I don’t know if I deserve happy, but- but I’m going to try. I think I might deserve to try.
Cael stretched again, gathering herself for the final form, the most difficult. Perhaps it would not be to another, but for her, it was less the mechanics of the thing than it was the mental state it required from her.
Fire, after all, was a double edged sword, and Cael knew something about those.
She rose, sword ready, the fur on her arms standing up from goosebumps as a little shiver went through her, from cold or something else was unknown. Those eyes glowed gold, then molten copper, unnatural, and not something before seen in the previous pattern dances.
…Then, she began.
Fire looked a bit like air, in the little hops and steps and jumps that were in her footwork now, in the speed, not quite as fast but faster than the others for sure- with bursts of explosive speed. Her shield was less involved; this was a primarily offensive form, and it showed. The bladework looked like licks and flicks and tongues of flame, serrated with a sort of savage and primal joy as her wolf worked with her just a little bit, just this once. Keeping her concentration was difficult. Fire didn’t like control, and neither did wolves, and everything seemed sharper, brighter, more distracting, colors and smells and sounds invigorating her despite this being the last of the four forms. Harsh wind and her own movement made that red mane fly as she cut a circle in the earth with the tip of her sword, shield out defensively, sending sod flying to blind an enemy (though dust would work better). For a moment, it echoed a memory, eyes bright like sparks against the indigo of coming night. The form ended with an all out assault of hacks and slashes that stopped just as suddenly as they had begun, her blade buried throat-deep in a nonexistent enemy.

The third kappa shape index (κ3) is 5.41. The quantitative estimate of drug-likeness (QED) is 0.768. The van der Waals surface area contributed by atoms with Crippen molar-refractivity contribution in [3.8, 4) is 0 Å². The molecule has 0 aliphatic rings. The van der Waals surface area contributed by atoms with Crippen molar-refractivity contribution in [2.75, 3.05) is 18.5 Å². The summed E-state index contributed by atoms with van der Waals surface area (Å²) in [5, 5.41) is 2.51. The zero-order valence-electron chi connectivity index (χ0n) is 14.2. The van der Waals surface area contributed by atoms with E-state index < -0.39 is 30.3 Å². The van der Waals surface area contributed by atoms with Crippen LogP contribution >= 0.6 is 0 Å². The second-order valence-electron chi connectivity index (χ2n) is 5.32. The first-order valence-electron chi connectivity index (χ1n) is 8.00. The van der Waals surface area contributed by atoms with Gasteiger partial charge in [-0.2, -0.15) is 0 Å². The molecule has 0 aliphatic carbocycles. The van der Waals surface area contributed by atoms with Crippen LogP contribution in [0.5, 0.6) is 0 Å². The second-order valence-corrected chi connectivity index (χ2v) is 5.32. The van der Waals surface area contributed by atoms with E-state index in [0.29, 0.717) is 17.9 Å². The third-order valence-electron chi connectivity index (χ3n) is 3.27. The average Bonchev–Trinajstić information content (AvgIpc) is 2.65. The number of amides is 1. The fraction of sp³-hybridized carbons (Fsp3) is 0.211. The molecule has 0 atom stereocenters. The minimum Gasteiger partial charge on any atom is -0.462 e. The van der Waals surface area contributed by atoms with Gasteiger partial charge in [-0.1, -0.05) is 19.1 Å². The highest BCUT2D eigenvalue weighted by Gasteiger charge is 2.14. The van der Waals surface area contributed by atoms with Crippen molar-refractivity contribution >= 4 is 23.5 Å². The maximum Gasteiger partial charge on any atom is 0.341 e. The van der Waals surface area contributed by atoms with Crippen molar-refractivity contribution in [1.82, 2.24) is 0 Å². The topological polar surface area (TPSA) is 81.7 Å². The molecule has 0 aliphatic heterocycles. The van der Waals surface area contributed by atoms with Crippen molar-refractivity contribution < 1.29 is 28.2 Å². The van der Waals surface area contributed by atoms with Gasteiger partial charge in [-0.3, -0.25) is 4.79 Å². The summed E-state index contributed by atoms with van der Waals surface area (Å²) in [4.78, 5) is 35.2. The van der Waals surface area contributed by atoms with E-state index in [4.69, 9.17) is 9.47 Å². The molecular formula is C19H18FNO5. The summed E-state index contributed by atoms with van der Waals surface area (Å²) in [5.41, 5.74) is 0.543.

Now breathing hard and heavy, puffclouds of white contrasting sharply with her riled, wild burning gold eyes, Cael shivered again and sat to do another set of stretches, giving herself time to make sure that the wolf was back in his box before she tried to go inside. As indigo turned a deeper, darker blue, the stars turned out to play.
But they were distant, if beautiful. And the cold seeped into her bones as the rush faded. No. She would need to be inside tonight, sooner rather than later. Cael wilted a bit at the thought of the barracks with their press of sentients.
…Maybe I will just sleep in the stables tonight. I’ll wash tomorrow, before I have my lesson with the Justicar. Then maybe I can ask Mosur about some- some easier to read books for chess. Ones with smaller words, or less pages. …Or both.
As she rose, finished with her cooldown, Cael looked up.
The Templars flag had not been replaced yet. It hung, half-burned and limp, from the flagpole inside the walls, reminding her: this wasn’t over.
I have friends, though. Mosur, and Kory, and all the rest- friends. I’ll… manage. Somehow.
I will find a way, she vowed, and took her book and cloak with her as she entered the fort.